Supreme Court Balks in Gerrymandering Case

Published by Matt Fishman on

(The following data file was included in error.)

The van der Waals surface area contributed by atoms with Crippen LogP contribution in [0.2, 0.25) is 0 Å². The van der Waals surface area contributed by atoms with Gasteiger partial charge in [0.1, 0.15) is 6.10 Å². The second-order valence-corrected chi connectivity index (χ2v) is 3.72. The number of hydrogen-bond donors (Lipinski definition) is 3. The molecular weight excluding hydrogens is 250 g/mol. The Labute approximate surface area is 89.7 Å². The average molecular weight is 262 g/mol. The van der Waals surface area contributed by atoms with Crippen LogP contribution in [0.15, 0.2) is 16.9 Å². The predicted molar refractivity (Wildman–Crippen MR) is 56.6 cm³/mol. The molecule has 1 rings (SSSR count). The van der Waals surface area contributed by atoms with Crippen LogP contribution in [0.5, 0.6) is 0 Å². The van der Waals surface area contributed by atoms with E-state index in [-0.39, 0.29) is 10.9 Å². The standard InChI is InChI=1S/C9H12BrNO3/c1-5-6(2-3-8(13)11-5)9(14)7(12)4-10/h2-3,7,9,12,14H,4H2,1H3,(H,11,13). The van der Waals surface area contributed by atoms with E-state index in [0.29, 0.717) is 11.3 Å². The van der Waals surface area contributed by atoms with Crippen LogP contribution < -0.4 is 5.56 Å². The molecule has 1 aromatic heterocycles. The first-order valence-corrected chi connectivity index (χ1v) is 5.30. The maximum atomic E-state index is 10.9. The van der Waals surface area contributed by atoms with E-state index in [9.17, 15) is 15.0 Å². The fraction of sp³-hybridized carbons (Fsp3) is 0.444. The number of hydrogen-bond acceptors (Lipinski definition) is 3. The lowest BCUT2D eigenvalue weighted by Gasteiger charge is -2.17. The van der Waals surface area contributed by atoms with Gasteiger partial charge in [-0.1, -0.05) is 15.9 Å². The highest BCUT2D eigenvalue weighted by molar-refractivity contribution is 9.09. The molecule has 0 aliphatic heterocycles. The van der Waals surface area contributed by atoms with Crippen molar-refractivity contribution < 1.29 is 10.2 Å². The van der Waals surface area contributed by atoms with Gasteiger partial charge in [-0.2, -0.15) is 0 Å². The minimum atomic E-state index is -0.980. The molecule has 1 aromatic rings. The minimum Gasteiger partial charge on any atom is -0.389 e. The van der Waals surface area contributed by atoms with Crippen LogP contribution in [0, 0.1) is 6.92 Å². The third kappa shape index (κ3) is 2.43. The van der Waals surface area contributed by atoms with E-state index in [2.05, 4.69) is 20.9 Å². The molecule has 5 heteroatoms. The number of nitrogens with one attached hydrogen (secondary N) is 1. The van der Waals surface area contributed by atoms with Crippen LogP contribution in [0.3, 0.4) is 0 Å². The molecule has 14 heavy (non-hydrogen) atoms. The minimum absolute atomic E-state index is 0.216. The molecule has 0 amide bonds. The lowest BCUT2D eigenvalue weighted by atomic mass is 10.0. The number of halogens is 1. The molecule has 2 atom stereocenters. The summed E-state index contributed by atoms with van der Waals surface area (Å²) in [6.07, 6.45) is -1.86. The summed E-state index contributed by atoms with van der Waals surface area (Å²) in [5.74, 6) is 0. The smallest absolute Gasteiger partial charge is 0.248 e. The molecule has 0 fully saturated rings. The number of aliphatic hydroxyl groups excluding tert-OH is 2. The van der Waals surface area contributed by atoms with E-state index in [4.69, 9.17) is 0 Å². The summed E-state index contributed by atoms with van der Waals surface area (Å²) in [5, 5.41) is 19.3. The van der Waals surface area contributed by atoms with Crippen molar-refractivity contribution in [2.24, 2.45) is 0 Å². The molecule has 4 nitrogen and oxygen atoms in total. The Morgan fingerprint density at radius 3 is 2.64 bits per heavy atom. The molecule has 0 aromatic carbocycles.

Today, June 27, 2019, the United States Supreme Court balked at issuing a decision in their opinion for the gerrymandering case, Rucho V. Common Cause (1). The case focused on voters from North Carolina and Maryland who “filed suits challenging their States’ congressional districting maps as unconstitutional partisan gerrymanders” (1). Previous Supreme Court gerrymandering cases “have left unresolved the question” whether such cases are “resolvable according to legal principles” or if they are “political questions that must find their resolution elsewhere” (1). Today, the Court affirmed the latter rationale, arguing that “gerrymandering claims are not justiciable”, a decision the Court says “neither condones excessive partisan gerrymandering nor condemns complaints about districting” (1). The Supreme Court’s opinion will defer to the states, which they argue “are actively addressing the issue through state constitutional amendments and legislation” and are “prohibiting drawing district lines for partisan advantage” (1). By deferring, the Court reaffirms that “Congress [has] the power to do something about partisan gerrymandering… [an] avenue for reform established by the Framers [of the Constitution]” (1).


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